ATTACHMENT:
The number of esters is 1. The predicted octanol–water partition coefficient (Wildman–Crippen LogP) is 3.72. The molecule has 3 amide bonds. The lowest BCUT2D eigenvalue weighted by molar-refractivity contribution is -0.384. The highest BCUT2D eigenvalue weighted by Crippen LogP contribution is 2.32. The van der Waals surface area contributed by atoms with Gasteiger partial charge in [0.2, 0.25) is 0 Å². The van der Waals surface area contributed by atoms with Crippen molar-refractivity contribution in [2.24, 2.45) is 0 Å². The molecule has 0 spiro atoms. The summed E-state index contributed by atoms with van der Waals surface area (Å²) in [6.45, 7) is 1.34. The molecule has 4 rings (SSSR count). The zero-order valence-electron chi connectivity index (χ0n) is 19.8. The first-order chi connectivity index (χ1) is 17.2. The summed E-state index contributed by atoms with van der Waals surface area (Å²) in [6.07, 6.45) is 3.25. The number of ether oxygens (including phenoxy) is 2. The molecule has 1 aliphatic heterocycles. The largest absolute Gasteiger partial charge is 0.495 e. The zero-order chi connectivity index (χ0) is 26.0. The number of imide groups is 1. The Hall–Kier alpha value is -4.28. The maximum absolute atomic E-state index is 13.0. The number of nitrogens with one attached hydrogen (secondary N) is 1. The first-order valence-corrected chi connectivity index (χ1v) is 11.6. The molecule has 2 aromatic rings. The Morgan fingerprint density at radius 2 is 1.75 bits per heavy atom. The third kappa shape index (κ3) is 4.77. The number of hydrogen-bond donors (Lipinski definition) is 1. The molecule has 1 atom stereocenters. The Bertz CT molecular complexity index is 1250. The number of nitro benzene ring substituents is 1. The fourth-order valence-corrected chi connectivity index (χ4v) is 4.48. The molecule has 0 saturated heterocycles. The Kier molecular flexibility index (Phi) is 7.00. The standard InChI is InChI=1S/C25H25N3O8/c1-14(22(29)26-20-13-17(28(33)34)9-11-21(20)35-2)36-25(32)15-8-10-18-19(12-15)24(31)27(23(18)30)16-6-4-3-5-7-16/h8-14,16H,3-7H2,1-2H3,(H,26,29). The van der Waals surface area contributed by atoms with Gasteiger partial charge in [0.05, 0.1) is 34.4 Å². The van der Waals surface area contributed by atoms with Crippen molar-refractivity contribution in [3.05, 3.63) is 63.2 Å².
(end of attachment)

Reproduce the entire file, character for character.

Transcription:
The number of esters is 1. The predicted octanol–water partition coefficient (Wildman–Crippen LogP) is 3.72. The molecule has 3 amide bonds. The lowest BCUT2D eigenvalue weighted by molar-refractivity contribution is -0.384. The highest BCUT2D eigenvalue weighted by Crippen LogP contribution is 2.32. The van der Waals surface area contributed by atoms with Gasteiger partial charge in [0.2, 0.25) is 0 Å². The van der Waals surface area contributed by atoms with Crippen molar-refractivity contribution in [2.24, 2.45) is 0 Å². The molecule has 0 spiro atoms. The summed E-state index contributed by atoms with van der Waals surface area (Å²) in [6.45, 7) is 1.34. The molecule has 4 rings (SSSR count). The zero-order valence-electron chi connectivity index (χ0n) is 19.8. The first-order chi connectivity index (χ1) is 17.2. The summed E-state index contributed by atoms with van der Waals surface area (Å²) in [6.07, 6.45) is 3.25. The number of ether oxygens (including phenoxy) is 2. The molecule has 1 aliphatic heterocycles. The largest absolute Gasteiger partial charge is 0.495 e. The zero-order chi connectivity index (χ0) is 26.0. The number of imide groups is 1. The Hall–Kier alpha value is -4.28. The maximum absolute atomic E-state index is 13.0. The number of nitrogens with one attached hydrogen (secondary N) is 1. The first-order valence-corrected chi connectivity index (χ1v) is 11.6. The molecule has 2 aromatic rings. The Morgan fingerprint density at radius 2 is 1.75 bits per heavy atom. The third kappa shape index (κ3) is 4.77. The number of hydrogen-bond donors (Lipinski definition) is 1. The molecule has 1 atom stereocenters. The Bertz CT molecular complexity index is 1250. The number of nitro benzene ring substituents is 1. The fourth-order valence-corrected chi connectivity index (χ4v) is 4.48. The molecule has 0 saturated heterocycles. The Kier molecular flexibility index (Phi) is 7.00. The standard InChI is InChI=1S/C25H25N3O8/c1-14(22(29)26-20-13-17(28(33)34)9-11-21(20)35-2)36-25(32)15-8-10-18-19(12-15)24(31)27(23(18)30)16-6-4-3-5-7-16/h8-14,16H,3-7H2,1-2H3,(H,26,29). The van der Waals surface area contributed by atoms with Gasteiger partial charge in [0.05, 0.1) is 34.4 Å². The van der Waals surface area contributed by atoms with Crippen molar-refractivity contribution in [3.05, 3.63) is 63.2 Å².